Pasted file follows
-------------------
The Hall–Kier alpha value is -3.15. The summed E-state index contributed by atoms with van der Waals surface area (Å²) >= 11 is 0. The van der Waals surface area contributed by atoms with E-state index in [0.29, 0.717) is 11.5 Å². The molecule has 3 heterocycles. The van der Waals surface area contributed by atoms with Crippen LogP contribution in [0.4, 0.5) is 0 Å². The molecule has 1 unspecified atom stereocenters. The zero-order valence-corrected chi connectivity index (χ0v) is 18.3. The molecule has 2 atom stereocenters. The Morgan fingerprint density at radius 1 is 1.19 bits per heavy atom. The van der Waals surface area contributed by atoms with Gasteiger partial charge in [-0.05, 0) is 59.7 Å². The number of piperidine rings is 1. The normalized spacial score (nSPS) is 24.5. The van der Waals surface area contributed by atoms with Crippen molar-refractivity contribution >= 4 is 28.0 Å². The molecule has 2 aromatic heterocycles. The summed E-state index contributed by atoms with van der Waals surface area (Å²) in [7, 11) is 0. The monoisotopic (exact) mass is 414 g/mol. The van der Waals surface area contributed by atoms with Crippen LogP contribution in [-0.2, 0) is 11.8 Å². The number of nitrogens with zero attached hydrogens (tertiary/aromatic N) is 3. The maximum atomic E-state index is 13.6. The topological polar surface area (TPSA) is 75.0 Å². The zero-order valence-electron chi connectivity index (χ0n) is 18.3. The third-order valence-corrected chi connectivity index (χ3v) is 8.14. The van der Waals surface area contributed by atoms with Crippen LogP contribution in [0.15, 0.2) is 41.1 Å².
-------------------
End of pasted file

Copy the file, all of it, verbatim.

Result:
The Hall–Kier alpha value is -3.15. The summed E-state index contributed by atoms with van der Waals surface area (Å²) >= 11 is 0. The van der Waals surface area contributed by atoms with E-state index in [0.29, 0.717) is 11.5 Å². The molecule has 3 heterocycles. The van der Waals surface area contributed by atoms with Crippen LogP contribution in [0.4, 0.5) is 0 Å². The molecule has 1 unspecified atom stereocenters. The zero-order valence-corrected chi connectivity index (χ0v) is 18.3. The molecule has 2 atom stereocenters. The Morgan fingerprint density at radius 1 is 1.19 bits per heavy atom. The van der Waals surface area contributed by atoms with Gasteiger partial charge in [-0.05, 0) is 59.7 Å². The number of piperidine rings is 1. The normalized spacial score (nSPS) is 24.5. The van der Waals surface area contributed by atoms with Crippen molar-refractivity contribution >= 4 is 28.0 Å². The molecule has 2 aromatic heterocycles. The summed E-state index contributed by atoms with van der Waals surface area (Å²) in [7, 11) is 0. The monoisotopic (exact) mass is 414 g/mol. The van der Waals surface area contributed by atoms with Crippen LogP contribution in [-0.2, 0) is 11.8 Å². The number of nitrogens with zero attached hydrogens (tertiary/aromatic N) is 3. The maximum atomic E-state index is 13.6. The topological polar surface area (TPSA) is 75.0 Å². The zero-order valence-electron chi connectivity index (χ0n) is 18.3. The third-order valence-corrected chi connectivity index (χ3v) is 8.14. The van der Waals surface area contributed by atoms with Crippen LogP contribution in [0.15, 0.2) is 41.1 Å².